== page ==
After looking over countless jQuery plugins I have seen a lot of new HTML5 video techniques. The audio and video elements have created a new method of publishing digital media, streaming off a web server. But developers have been hard at work customizing these features to be used within advanced layouts.
In this tutorial I want to look at using big video backgrounds within typical website layouts. I’ve chosen the jQuery plugin BigVideo.js which includes a list of resources in the documentation. We can setup genuine HTML5 videos streaming as backgrounds behind the main page content. It is not an easy setup, but I’ll provide a clear step-by-step process to follow along.
Website navigation is an important aspect to any functioning layout. Users will often be looking for methods to traverse over your pages, and sometimes this requires a bit of creativity. I love the idea of vertical navigations especially with sub-menu links.
In this tutorial I will demonstrate how we can build a simple vertical navigation accordion menu using CSS3 and jQuery techniques. We can build custom styles and format the links to slide down & up on each click. Using this method we can also build sub-menu links, splitting up headers by ID or class names. Follow along with the ideas below and feel free to download a copy of my source code.
I have been really focusing on custom CSS3 effects for much of 2012 and have built some incredible designs. After accruing a large knowledgebase of techniques I have put together this small UI kit for free download.
There are a lot of tutorials out there explaining the major benefits of building an e-mail newsletter. It definitely draws attention to your website and helps regular readers keep up with new publications. But not everybody has the time or knowledge to build their own newsletter design.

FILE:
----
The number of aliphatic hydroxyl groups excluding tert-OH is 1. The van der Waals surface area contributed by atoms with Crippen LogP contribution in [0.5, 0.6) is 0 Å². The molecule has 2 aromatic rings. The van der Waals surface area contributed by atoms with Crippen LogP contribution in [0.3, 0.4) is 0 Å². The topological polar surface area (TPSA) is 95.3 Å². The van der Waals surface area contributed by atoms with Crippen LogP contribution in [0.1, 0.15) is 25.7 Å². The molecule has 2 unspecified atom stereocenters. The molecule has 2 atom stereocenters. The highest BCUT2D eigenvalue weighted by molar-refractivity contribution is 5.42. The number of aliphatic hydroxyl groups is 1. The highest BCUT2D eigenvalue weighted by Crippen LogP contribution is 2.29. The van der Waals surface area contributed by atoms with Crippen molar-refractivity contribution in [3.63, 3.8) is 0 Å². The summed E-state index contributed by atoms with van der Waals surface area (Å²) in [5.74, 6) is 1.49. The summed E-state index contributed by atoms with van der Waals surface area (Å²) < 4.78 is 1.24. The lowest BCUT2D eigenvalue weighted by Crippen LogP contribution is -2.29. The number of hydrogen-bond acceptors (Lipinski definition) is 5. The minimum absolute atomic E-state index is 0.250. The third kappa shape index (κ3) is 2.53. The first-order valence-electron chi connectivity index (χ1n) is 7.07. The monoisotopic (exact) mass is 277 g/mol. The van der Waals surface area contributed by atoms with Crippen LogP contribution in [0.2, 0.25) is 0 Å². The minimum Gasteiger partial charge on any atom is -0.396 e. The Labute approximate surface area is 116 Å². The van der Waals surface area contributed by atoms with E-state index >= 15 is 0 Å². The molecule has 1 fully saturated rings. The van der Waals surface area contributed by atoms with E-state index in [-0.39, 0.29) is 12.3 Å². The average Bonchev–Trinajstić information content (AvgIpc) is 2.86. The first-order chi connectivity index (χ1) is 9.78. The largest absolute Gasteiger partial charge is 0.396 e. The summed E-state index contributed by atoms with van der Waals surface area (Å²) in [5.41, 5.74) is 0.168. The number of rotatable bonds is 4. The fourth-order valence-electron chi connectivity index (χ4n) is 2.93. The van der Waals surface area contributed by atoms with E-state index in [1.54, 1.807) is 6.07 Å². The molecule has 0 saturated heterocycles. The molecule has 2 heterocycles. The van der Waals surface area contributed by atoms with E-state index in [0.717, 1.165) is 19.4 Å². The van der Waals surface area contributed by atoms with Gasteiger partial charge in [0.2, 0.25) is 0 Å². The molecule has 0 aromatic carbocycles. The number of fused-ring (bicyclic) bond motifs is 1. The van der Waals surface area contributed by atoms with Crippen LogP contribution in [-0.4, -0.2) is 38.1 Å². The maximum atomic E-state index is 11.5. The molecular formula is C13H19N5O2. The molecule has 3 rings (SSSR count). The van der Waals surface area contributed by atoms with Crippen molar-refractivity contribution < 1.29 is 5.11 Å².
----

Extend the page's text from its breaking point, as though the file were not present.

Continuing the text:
In this tutorial I want to go over the process of building a very basic HTML newsletter. I’ll explain some key steps along the way and you can grab a copy of my source code as well. When you’re building HTML code for e-mail clients the work process is a whole lot different. But once you understand the basics you’ll have an easier time working with more complex layouts.
There are countless mobile applications which use list views in their UI. Both Android and iOS offer platform-specific designs to make building applications easier. But there is another template you can build with just typical HTML5 and CSS properties.
In this tutorial I want to introduce a method for building clean HTML5 mobile web applications. For the demo below I’ve limited the width at a maximum of 800px but you can theoretically scale to any browser size. This is what makes mobile web development so profitable – the amount of control you have over the user experience. You can follow along with the tutorial code and download a copy of my source files from the link below.